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In the last few years, India and Pakistan had devised a strong bilateral mechanism to ensure cooperation and understanding to promote the safety and security of fishermen found straying into each other’s territory.
The Pakistani military has allegedly killed an Indian fisherman on the border near Gujarat. On 17 January, patrollers from the Pakistan Maritime Security Agency (PMSA) rammed an Indian fishing boat and shot at the fishermen killing one of them on the spot: six other fishermen were rescued by the Indian Coast Guard, Wion TV reported. The fishing boat sank about 64 nautical miles southwest of the port of Mitha.
A note verbale was issued to Islamabad on 19 January by India’s External Affairs Ministry taking a strong position against what it described as the “unlawful conduct of the PMSA”, according to Wion TV’s report.
“India condemned in the strongest term such deplorable and unprofessional act by PMSA of firing at a fishing vessel and later ramming and sinking it”, India’s Ministry of External Affairs said in the note verbale.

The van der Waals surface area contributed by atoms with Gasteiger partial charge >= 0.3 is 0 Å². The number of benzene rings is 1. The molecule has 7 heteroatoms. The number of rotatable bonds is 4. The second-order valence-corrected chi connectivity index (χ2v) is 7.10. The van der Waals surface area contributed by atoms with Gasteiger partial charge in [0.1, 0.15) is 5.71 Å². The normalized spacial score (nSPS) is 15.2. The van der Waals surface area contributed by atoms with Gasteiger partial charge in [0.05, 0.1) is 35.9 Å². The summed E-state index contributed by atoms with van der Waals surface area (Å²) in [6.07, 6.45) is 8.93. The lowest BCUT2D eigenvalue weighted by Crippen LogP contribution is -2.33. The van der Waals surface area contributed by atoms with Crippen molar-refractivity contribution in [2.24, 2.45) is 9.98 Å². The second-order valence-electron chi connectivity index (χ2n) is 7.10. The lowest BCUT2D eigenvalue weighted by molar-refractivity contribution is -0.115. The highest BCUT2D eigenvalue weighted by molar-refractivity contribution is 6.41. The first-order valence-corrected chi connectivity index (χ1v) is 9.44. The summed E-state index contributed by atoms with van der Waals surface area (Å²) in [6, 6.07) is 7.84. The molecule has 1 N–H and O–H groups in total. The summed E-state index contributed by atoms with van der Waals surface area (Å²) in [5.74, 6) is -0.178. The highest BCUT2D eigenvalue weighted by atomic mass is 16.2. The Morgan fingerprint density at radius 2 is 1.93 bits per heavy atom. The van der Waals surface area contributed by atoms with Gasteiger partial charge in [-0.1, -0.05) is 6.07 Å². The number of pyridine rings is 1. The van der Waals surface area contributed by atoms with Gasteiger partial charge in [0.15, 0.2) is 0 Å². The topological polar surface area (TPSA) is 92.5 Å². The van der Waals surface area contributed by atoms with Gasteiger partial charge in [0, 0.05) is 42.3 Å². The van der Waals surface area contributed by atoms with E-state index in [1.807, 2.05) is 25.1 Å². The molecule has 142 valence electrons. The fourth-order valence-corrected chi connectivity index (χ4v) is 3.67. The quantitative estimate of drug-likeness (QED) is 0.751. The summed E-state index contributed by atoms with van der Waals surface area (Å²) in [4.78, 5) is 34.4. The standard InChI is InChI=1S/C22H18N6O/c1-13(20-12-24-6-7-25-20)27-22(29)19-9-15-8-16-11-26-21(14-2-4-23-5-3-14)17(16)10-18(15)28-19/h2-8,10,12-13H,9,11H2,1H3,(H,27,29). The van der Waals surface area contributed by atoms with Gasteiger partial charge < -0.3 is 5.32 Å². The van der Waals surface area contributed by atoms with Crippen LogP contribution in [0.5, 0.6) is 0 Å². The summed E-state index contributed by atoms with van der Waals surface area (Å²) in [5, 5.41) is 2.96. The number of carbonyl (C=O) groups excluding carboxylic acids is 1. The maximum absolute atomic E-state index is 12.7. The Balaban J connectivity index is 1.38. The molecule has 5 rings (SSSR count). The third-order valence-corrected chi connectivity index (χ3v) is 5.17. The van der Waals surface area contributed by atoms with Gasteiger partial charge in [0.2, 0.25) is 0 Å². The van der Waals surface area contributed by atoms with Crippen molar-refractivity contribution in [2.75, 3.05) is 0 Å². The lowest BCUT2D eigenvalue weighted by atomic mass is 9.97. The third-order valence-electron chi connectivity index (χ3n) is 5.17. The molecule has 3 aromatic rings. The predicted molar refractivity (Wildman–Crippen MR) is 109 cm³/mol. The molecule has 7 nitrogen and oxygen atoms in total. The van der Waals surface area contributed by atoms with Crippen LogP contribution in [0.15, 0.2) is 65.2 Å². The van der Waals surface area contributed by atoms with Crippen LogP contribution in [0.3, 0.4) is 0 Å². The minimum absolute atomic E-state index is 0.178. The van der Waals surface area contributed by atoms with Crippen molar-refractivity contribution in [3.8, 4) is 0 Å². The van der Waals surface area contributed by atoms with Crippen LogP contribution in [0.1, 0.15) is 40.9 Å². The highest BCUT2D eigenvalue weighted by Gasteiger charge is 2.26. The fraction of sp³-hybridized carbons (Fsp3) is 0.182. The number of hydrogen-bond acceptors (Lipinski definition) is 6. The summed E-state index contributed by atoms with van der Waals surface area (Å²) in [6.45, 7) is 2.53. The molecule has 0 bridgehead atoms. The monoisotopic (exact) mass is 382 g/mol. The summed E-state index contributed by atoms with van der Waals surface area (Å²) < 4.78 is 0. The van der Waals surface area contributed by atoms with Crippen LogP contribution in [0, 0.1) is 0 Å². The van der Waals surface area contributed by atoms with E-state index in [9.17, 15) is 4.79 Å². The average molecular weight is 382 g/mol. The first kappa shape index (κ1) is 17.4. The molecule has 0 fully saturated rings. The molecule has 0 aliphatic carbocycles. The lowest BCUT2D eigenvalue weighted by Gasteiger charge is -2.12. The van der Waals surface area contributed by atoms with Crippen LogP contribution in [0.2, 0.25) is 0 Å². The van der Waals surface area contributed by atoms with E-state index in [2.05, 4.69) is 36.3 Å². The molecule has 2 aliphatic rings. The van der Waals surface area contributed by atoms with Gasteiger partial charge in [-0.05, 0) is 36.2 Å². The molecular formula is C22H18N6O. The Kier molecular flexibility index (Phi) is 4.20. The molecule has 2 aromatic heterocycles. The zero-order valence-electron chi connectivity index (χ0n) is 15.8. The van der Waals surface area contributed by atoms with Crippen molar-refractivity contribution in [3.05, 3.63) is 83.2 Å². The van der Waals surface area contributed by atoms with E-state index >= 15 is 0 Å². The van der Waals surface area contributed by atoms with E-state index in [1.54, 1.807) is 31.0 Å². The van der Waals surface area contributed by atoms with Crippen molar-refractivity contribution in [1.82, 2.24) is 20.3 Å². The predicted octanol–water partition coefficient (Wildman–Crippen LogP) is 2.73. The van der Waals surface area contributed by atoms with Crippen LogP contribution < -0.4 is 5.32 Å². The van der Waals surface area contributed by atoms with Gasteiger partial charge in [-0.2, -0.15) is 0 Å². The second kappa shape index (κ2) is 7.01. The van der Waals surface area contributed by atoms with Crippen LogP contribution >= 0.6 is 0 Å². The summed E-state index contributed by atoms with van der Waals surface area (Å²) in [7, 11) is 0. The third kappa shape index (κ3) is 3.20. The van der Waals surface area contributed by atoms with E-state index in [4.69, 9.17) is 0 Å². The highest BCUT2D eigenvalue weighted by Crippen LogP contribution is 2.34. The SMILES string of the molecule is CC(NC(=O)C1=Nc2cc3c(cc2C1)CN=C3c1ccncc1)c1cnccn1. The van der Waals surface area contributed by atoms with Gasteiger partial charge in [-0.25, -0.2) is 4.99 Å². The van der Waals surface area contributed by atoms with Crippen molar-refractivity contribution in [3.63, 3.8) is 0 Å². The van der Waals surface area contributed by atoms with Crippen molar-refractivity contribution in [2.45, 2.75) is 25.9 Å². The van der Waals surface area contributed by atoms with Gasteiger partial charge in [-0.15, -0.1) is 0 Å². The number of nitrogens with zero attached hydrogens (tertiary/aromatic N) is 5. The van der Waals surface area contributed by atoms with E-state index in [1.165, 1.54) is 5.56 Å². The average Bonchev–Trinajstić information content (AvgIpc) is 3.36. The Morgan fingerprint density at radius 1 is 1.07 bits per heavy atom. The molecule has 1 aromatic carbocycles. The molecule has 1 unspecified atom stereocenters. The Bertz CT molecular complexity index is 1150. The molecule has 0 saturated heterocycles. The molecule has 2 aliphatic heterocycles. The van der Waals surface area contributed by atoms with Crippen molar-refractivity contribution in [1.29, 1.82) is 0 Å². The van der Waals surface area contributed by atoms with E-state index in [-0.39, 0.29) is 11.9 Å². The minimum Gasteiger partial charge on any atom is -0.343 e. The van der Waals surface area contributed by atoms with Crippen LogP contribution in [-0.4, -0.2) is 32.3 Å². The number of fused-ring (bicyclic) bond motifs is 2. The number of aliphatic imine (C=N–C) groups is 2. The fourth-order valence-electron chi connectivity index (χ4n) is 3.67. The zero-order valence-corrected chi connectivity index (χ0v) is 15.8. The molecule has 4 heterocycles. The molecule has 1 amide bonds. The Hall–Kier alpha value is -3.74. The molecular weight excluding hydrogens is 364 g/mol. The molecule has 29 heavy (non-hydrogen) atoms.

The note verbale added that “such acts are in contravention of all international laws, conventions and the established humanitarian norms and practices”.
India has also called on Pakistan to “investigate the heinous act and instruct” its forces to “desist from such acts immediately”.
There was no immediate response from Pakistani officials.
The incident has pulled the brakes on the efforts being made by the two countries in amicably resolving issues related to fishermen found straying into each other’s territory.
According to the lists exchanged on 1 January 2019 as per an India-Pakistan Agreement on Consular Access, Pakistan has acknowledged the custody of 483 fishermen and 54 civilian prisoners who are Indian or believed-to-be Indian in their jails.
India had secured the release of 1,749 Indian prisoners, including 1,725 fishermen along with 57 boats from Pakistan’s custody since 2014. This includes 179 Indian prisoners and fishermen who were repatriated from Pakistan in 2018.
The construction of the Kartarpur Corridor is the only visible positive development between India and Pakistan in the recent past. The two South Asian neighbours are going through one of the worst phases of their bilateral relations, owing to accusations and counter-accusations of cross-border terrorism and ceasefire violations.